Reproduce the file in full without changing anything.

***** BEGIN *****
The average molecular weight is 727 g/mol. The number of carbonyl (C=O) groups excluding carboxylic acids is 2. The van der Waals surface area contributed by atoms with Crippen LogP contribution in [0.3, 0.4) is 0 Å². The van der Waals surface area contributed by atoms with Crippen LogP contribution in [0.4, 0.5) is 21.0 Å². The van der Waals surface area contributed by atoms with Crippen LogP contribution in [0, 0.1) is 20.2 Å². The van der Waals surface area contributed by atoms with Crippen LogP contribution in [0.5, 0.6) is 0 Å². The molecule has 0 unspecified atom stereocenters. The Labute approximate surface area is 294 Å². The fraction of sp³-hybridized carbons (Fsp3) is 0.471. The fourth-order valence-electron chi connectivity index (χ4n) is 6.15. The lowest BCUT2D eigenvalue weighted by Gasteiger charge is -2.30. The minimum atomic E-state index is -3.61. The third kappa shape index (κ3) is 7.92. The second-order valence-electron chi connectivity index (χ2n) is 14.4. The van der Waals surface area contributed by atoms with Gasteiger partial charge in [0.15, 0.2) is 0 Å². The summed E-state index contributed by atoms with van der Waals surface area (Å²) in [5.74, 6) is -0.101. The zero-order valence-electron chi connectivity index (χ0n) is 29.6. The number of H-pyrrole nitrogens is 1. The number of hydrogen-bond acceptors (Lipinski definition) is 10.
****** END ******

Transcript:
The average molecular weight is 727 g/mol. The number of carbonyl (C=O) groups excluding carboxylic acids is 2. The van der Waals surface area contributed by atoms with Crippen LogP contribution in [0.3, 0.4) is 0 Å². The van der Waals surface area contributed by atoms with Crippen LogP contribution in [0.4, 0.5) is 21.0 Å². The van der Waals surface area contributed by atoms with Crippen LogP contribution in [0, 0.1) is 20.2 Å². The van der Waals surface area contributed by atoms with Crippen LogP contribution in [0.5, 0.6) is 0 Å². The molecule has 0 unspecified atom stereocenters. The Labute approximate surface area is 294 Å². The fraction of sp³-hybridized carbons (Fsp3) is 0.471. The fourth-order valence-electron chi connectivity index (χ4n) is 6.15. The lowest BCUT2D eigenvalue weighted by Gasteiger charge is -2.30. The minimum atomic E-state index is -3.61. The third kappa shape index (κ3) is 7.92. The second-order valence-electron chi connectivity index (χ2n) is 14.4. The van der Waals surface area contributed by atoms with Gasteiger partial charge in [0.15, 0.2) is 0 Å². The summed E-state index contributed by atoms with van der Waals surface area (Å²) in [5.74, 6) is -0.101. The zero-order valence-electron chi connectivity index (χ0n) is 29.6. The number of H-pyrrole nitrogens is 1. The number of hydrogen-bond acceptors (Lipinski definition) is 10.